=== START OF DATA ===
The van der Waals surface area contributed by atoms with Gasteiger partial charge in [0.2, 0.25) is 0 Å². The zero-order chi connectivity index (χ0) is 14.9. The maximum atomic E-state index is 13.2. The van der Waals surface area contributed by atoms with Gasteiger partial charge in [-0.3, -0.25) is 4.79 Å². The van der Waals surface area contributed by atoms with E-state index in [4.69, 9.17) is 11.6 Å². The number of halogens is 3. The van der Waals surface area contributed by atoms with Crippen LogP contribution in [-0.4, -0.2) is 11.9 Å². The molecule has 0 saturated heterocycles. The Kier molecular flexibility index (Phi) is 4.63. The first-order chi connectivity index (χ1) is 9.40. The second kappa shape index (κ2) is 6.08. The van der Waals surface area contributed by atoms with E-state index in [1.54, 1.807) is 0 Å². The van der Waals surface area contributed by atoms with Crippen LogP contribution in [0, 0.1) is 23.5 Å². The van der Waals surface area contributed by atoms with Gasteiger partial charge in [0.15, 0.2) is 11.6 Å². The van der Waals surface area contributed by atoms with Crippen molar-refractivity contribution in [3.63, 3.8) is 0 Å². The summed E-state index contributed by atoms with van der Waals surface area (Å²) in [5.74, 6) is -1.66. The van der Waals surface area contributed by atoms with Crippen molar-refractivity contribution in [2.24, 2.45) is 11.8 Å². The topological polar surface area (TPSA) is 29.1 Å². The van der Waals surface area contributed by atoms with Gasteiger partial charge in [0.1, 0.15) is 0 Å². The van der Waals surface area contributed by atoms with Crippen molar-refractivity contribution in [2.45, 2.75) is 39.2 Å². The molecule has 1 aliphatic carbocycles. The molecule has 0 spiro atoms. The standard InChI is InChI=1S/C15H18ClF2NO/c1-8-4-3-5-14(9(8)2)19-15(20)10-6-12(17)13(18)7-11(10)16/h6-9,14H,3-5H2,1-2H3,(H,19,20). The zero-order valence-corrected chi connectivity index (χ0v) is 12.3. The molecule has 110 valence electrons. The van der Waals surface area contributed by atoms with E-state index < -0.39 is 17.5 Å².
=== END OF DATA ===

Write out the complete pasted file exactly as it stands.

The van der Waals surface area contributed by atoms with Gasteiger partial charge in [0.2, 0.25) is 0 Å². The zero-order chi connectivity index (χ0) is 14.9. The maximum atomic E-state index is 13.2. The van der Waals surface area contributed by atoms with Gasteiger partial charge in [-0.3, -0.25) is 4.79 Å². The van der Waals surface area contributed by atoms with E-state index in [4.69, 9.17) is 11.6 Å². The number of halogens is 3. The van der Waals surface area contributed by atoms with Crippen LogP contribution in [-0.4, -0.2) is 11.9 Å². The molecule has 0 saturated heterocycles. The Kier molecular flexibility index (Phi) is 4.63. The first-order chi connectivity index (χ1) is 9.40. The second kappa shape index (κ2) is 6.08. The van der Waals surface area contributed by atoms with E-state index in [1.54, 1.807) is 0 Å². The van der Waals surface area contributed by atoms with Crippen LogP contribution in [0, 0.1) is 23.5 Å². The van der Waals surface area contributed by atoms with Gasteiger partial charge in [0.15, 0.2) is 11.6 Å². The van der Waals surface area contributed by atoms with Crippen molar-refractivity contribution in [3.63, 3.8) is 0 Å². The summed E-state index contributed by atoms with van der Waals surface area (Å²) in [5.74, 6) is -1.66. The van der Waals surface area contributed by atoms with Crippen molar-refractivity contribution in [2.24, 2.45) is 11.8 Å². The topological polar surface area (TPSA) is 29.1 Å². The van der Waals surface area contributed by atoms with Gasteiger partial charge in [0.1, 0.15) is 0 Å². The van der Waals surface area contributed by atoms with Crippen molar-refractivity contribution in [2.45, 2.75) is 39.2 Å². The molecule has 1 aliphatic carbocycles. The molecule has 0 spiro atoms. The standard InChI is InChI=1S/C15H18ClF2NO/c1-8-4-3-5-14(9(8)2)19-15(20)10-6-12(17)13(18)7-11(10)16/h6-9,14H,3-5H2,1-2H3,(H,19,20). The zero-order valence-corrected chi connectivity index (χ0v) is 12.3. The molecule has 110 valence electrons. The van der Waals surface area contributed by atoms with E-state index < -0.39 is 17.5 Å².